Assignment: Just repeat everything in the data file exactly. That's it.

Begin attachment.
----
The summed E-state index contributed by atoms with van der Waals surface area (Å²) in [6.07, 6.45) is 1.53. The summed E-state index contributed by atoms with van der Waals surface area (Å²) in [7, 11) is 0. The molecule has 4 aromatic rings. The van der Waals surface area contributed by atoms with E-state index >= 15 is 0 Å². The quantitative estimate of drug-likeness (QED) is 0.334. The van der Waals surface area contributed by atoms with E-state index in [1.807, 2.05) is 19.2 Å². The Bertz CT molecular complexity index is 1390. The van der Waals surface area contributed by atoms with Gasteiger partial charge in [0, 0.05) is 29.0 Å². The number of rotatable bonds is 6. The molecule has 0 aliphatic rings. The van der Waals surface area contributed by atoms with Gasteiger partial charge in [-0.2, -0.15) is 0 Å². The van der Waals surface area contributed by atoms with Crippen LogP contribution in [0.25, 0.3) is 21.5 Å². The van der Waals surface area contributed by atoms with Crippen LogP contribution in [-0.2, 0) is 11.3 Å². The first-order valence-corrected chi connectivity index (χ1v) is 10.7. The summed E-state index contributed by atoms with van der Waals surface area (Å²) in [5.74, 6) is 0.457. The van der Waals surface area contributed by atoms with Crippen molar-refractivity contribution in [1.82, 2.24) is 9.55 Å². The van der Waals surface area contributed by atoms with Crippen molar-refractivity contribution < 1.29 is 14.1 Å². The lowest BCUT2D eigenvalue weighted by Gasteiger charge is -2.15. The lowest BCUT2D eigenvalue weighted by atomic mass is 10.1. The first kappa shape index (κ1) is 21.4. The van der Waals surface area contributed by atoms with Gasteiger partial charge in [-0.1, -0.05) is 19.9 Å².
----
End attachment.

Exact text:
The summed E-state index contributed by atoms with van der Waals surface area (Å²) in [6.07, 6.45) is 1.53. The summed E-state index contributed by atoms with van der Waals surface area (Å²) in [7, 11) is 0. The molecule has 4 aromatic rings. The van der Waals surface area contributed by atoms with E-state index >= 15 is 0 Å². The quantitative estimate of drug-likeness (QED) is 0.334. The van der Waals surface area contributed by atoms with E-state index in [1.807, 2.05) is 19.2 Å². The Bertz CT molecular complexity index is 1390. The van der Waals surface area contributed by atoms with Gasteiger partial charge in [0, 0.05) is 29.0 Å². The number of rotatable bonds is 6. The molecule has 0 aliphatic rings. The van der Waals surface area contributed by atoms with Gasteiger partial charge in [-0.2, -0.15) is 0 Å². The van der Waals surface area contributed by atoms with Crippen LogP contribution in [0.25, 0.3) is 21.5 Å². The van der Waals surface area contributed by atoms with Crippen LogP contribution in [-0.2, 0) is 11.3 Å². The first-order valence-corrected chi connectivity index (χ1v) is 10.7. The summed E-state index contributed by atoms with van der Waals surface area (Å²) in [5.74, 6) is 0.457. The van der Waals surface area contributed by atoms with Crippen molar-refractivity contribution in [1.82, 2.24) is 9.55 Å². The van der Waals surface area contributed by atoms with Crippen molar-refractivity contribution < 1.29 is 14.1 Å². The lowest BCUT2D eigenvalue weighted by Gasteiger charge is -2.15. The lowest BCUT2D eigenvalue weighted by atomic mass is 10.1. The first kappa shape index (κ1) is 21.4. The van der Waals surface area contributed by atoms with Gasteiger partial charge in [-0.1, -0.05) is 19.9 Å².